1991 Mercedes-Benz 300SL Problem Reports

Most Reported 1991 Mercedes-Benz 300SL Problem Reports

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As vehicles age, various problems may develop with the hard and soft tops. If problems are encountered, it would be recommended to have a technician familiar with these tops perform the diagnoses.

Other than a defective motor, a bad switch or blower motor resistor assembly can cause an inoperative heater blower motor.

The engine wiring can degrade because the insulating material falls off leaving the bare wire exposed. This can cause many problems depending on which wires are exposed and what they touch.

Internal and External engine oil & coolant leaks can develop from the head gasket and/or timing cover gasket; these leaks should be repaired before the engine oil and coolant intermix which can result in severe engine damage.

On high usage vehicles, the ignition lock may become difficult to turn due to wear of the ignition lock and tumblers. Replacement of the ignition lock cylinder will generally be required to correct this concern.

A rough running motor or lack of power can be caused by a failed distributor cap or rotor, ignition wires (or their resistors), or valve cover gasket leaks. If the valve cover gasket leaks, oil can pool where the ignition wire resistor connects to the spark plug. The resistor can fail and the spark plug may not fire because of a short circuit through the oil.

Motor mounts commonly fail, causing engine vibrations to be transferred to the body. Failed motor mounts should be replaced in order to prevent damage to the transmission mount.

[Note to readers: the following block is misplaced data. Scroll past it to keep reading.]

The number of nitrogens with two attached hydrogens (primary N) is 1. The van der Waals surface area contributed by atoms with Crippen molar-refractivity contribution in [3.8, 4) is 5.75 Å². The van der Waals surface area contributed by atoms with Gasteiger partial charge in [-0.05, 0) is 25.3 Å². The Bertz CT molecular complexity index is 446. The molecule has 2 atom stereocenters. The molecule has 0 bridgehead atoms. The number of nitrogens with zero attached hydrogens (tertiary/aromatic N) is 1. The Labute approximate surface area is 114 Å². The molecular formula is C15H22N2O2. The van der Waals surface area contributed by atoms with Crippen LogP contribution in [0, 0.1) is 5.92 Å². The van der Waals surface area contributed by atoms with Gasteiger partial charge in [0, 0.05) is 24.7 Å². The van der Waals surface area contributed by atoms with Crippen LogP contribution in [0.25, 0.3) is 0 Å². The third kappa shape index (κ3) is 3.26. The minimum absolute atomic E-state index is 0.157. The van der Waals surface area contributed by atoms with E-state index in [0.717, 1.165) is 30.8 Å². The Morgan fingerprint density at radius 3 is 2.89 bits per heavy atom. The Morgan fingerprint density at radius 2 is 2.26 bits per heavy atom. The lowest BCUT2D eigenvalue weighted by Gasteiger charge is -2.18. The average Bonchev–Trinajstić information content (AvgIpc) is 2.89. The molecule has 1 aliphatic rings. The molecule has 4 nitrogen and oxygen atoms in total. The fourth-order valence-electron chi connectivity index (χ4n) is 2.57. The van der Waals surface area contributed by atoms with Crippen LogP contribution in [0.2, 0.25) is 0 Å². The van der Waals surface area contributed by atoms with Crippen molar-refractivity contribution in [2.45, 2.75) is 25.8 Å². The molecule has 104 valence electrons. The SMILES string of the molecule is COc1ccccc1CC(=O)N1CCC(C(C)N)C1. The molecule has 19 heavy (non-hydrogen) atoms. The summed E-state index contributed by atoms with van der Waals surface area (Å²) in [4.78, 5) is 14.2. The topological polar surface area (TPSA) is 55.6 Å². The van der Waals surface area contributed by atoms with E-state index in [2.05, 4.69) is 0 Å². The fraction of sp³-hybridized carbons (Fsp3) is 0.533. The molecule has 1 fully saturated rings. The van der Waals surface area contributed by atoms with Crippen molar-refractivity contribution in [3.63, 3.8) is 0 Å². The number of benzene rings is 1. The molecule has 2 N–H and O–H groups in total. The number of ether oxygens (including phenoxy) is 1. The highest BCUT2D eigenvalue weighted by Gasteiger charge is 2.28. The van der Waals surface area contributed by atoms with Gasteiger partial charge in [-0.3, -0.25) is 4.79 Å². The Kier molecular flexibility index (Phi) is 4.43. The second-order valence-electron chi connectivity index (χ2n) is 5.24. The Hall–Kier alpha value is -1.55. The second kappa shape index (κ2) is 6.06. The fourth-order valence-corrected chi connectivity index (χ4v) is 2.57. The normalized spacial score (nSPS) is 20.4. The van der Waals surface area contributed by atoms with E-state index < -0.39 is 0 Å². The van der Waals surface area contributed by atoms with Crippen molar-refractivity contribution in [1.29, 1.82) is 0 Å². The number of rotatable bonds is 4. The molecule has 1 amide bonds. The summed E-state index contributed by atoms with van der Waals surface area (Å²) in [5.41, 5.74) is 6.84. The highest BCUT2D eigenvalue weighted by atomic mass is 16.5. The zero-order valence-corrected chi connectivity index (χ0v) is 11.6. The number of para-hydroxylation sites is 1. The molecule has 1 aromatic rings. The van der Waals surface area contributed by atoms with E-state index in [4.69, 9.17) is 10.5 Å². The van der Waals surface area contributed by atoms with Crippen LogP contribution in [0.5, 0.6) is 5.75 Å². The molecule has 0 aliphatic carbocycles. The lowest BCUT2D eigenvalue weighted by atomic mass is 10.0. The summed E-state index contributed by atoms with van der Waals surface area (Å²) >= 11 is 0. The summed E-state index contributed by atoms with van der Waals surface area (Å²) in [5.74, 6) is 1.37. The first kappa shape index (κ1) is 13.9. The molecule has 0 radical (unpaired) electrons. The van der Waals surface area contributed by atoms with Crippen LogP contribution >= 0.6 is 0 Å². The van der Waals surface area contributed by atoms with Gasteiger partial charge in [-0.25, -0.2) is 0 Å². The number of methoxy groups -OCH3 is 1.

A coolant leak may develop form the Radiator due to degradation of its plastic components. Replacement of the failed radiator will be necessary.

The brakes may begin to squeak at about the 50 percent wear point. This is due to the size and material used for the brake pads and rotors.  The brake rotor surfaces become uneven, causing a lip to form at the outer edge. This will generally require replacement of the rotors when the pads are worn (pad life varies depending on driving style and terrain).

Fuel leaks, erratic or rough engine operation, and fuel economy issues can be caused by the failure of a fuel system component called the EHA (electro-hydraulic actuator) valve.

The bushings for the shifter lever wear out to the point where they break and fall out. This causes excessive movement (loose feel) in the shifter lever and a clanging-type noise when changing gears.

The tie rod ends, idler arm, and/or drag link components of the steering linkage may wear prematurely. Please keep in mind the wheel alignment should be checked and adjusted when any of these items are replaced.

The electronic throttle assembly may suffer an electrical failure. It is often cheaper to send the valve to a service center for repair that to purchase a new part.

As brake fluid becomes dirty over time, it can cause a failure of the anti-lock brake system (ABS) modulator assembly. Our technicians recommend a complete brake system flush every two years to help prevent this issue.

The part that attaches the distributor rotor to the camshaft can break; the starter will still crank, but the engine will not start.